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Format: Hardcover Vine Customer Review of Free Product ( What's this? )
There aren't many books that really tell the reader what it means to be in battle. Those that have been there don't feel comfortable trying to explain it to those that haven't. As more than one combat veteran has told me, "you just wouldn't understand." Most reporters, even those embedded in a war, haven't really experienced what it means to bean active participant in battle- trying to kill someone before he kills you. There are some very good books about what it's like to be in the middle of a war, like Bernard Fall's Hell in a Very Small Place; Fall was a French reporter who was there at the siege of Dien Bien Phu. But even though Fall could describe what it felt like to survive the incessant shelling and attack on the base, he wasn't a combatant. He was still a reporter, an observer.

Sebastian Junger is a writer of rare skill who can paint a frighteningly real picture of places few of us would ever think of going. His first book, The Perfect Storm, gave readers a taste of what it would be like to be on a doomed fishing boat in the North Atlantic, at from home, at the mercy of the sea. In War, he takes the reader to an Army outpost in Afghanistan, where Junger and filmmaker Tim Hetherington spent five months over the course of a year and a half with a platoon of young soldiers, fighting a war that we've all read about, but that few of us can imagine.

This isn't the tourist war reporting we're used to, where the embedded reporter rides along at the rear of an armored column; Junger puts himself in a situation where he runs all the risks of the soldiers he's reporting on, including getting blown up by an IED that is detonated under the Humvee he's riding in.
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52 of 57 people found the following review helpful By Chase Powell on June 25, 2010
Format: Hardcover Verified Purchase
This is a pretty good book - certainly eye-opening - but didn't quite match up to my read of "The Good Soldiers" last year (by David Finkel).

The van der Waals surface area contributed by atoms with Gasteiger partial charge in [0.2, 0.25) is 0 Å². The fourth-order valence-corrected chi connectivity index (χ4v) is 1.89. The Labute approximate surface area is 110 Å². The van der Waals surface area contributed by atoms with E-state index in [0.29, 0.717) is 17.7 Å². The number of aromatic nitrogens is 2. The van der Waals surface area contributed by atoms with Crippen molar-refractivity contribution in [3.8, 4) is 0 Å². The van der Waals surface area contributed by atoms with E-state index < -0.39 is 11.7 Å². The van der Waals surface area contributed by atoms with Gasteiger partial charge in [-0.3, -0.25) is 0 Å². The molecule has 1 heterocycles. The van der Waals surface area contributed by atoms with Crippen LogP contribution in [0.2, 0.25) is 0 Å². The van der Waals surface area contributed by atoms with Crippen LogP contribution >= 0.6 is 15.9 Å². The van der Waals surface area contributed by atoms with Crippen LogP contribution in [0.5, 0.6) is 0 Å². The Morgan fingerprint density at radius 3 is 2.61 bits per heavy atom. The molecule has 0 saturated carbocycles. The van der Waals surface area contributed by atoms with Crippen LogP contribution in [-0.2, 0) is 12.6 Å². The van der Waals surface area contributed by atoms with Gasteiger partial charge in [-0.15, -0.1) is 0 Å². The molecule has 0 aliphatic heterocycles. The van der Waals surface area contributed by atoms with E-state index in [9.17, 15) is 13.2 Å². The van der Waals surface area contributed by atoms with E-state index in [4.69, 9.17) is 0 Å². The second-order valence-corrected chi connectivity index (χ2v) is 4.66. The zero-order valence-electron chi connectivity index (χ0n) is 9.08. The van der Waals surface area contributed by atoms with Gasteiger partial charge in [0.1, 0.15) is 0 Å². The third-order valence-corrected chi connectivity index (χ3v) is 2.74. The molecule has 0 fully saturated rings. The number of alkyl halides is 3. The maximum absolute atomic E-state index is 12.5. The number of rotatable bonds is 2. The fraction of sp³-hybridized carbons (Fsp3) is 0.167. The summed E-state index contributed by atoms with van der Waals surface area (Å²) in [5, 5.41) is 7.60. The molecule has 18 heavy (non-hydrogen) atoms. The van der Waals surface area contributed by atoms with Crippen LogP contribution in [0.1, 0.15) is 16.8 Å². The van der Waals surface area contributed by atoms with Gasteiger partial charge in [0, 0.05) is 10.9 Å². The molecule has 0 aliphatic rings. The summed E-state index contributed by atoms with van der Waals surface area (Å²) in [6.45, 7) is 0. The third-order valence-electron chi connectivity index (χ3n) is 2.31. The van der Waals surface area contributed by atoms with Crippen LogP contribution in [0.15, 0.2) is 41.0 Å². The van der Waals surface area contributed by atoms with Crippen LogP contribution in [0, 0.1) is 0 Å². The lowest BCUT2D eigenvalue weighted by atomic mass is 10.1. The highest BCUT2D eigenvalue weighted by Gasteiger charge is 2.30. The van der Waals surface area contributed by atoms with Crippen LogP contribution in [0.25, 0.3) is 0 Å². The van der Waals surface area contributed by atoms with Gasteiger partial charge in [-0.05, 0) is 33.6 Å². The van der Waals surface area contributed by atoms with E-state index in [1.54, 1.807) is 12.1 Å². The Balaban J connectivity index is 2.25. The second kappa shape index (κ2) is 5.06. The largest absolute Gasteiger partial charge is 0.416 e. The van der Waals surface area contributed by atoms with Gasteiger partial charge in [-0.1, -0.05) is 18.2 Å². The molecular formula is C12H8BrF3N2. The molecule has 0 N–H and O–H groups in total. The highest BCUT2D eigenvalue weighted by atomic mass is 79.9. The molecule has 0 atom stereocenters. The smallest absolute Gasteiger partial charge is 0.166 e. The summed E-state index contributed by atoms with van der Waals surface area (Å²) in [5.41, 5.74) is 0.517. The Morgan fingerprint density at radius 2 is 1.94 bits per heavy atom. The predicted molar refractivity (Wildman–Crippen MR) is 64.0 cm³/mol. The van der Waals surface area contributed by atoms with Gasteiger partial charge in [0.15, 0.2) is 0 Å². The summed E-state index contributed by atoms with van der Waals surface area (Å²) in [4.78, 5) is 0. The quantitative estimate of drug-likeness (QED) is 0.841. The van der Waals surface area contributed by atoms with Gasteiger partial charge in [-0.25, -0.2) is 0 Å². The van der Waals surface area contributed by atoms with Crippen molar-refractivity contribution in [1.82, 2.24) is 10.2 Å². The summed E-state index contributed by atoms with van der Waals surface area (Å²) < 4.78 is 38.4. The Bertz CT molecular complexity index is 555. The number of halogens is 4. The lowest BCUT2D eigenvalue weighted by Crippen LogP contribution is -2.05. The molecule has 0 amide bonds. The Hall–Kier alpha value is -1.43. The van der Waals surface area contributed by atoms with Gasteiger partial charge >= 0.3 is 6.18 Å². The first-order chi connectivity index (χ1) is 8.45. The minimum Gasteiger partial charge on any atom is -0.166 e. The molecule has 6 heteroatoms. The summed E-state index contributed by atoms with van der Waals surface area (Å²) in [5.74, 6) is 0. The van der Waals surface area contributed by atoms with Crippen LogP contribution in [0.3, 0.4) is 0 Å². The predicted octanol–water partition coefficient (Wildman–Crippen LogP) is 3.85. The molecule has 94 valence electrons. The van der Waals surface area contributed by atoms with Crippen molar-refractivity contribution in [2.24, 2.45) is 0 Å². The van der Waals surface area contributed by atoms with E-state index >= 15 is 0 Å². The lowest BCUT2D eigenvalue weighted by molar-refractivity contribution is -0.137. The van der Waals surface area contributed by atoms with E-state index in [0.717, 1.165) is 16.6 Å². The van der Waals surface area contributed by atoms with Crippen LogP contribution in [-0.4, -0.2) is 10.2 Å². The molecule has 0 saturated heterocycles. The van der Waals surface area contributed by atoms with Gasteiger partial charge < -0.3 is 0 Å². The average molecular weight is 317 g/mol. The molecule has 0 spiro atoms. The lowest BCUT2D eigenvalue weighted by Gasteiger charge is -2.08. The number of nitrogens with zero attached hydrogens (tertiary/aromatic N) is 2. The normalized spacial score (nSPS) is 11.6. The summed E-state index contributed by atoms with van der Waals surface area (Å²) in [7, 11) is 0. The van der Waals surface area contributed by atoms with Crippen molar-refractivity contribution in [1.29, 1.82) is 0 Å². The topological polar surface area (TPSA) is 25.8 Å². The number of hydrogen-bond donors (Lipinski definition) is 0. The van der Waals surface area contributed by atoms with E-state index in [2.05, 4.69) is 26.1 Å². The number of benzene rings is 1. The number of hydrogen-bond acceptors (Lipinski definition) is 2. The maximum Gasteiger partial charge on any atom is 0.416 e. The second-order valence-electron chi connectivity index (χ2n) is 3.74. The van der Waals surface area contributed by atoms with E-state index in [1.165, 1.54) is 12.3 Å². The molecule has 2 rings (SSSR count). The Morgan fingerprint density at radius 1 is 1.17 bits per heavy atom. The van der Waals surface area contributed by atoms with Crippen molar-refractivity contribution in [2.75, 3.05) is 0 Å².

That War's author, Sebastian Junger, chose to spend 5 months in the fiercest combat in Afganistan is very impressive and deserves a lot of credit. He also included exhaustive footnotes supporting research he cites. What comes through well is the violence the men faced every day, the extreme living conditions, the losses taken and imposed on the enemy, the brotherhood formed within the platoon. He is admirably apolitical (as are his subjects) even as he honors the soldiers he lived with.

What didn't come through to me was a personal connection to any of the soldiers. The book felt disorganized, like a lot of unrelated scenes strung together, making it tough to follow the action or see how soldiers changed or grew over time.

Also, a photographer was embedded with Junger almost the whole time, but there are only three photos in the book (all on the jacket). A few more images and a map or two of the area would have been a huge help to the reader in visualizing the soldiers, the geography, and the firefights. (The documentary film of the book just came out, called "Restrepo." I'm eager to see it, but would have been nice to have a few pics in the book to whet the appetite.)

In all, War is good, but if you're going to read just one of these two books about modern-day US soldiers' experience in combat, I'd recommend The Good Soldiers. It is set in Iraq instead of Afganistan, but the timing and issues are similar. And you get to know the soldiers personally - including the gut-wrenching feeling when one of them is killed or injured.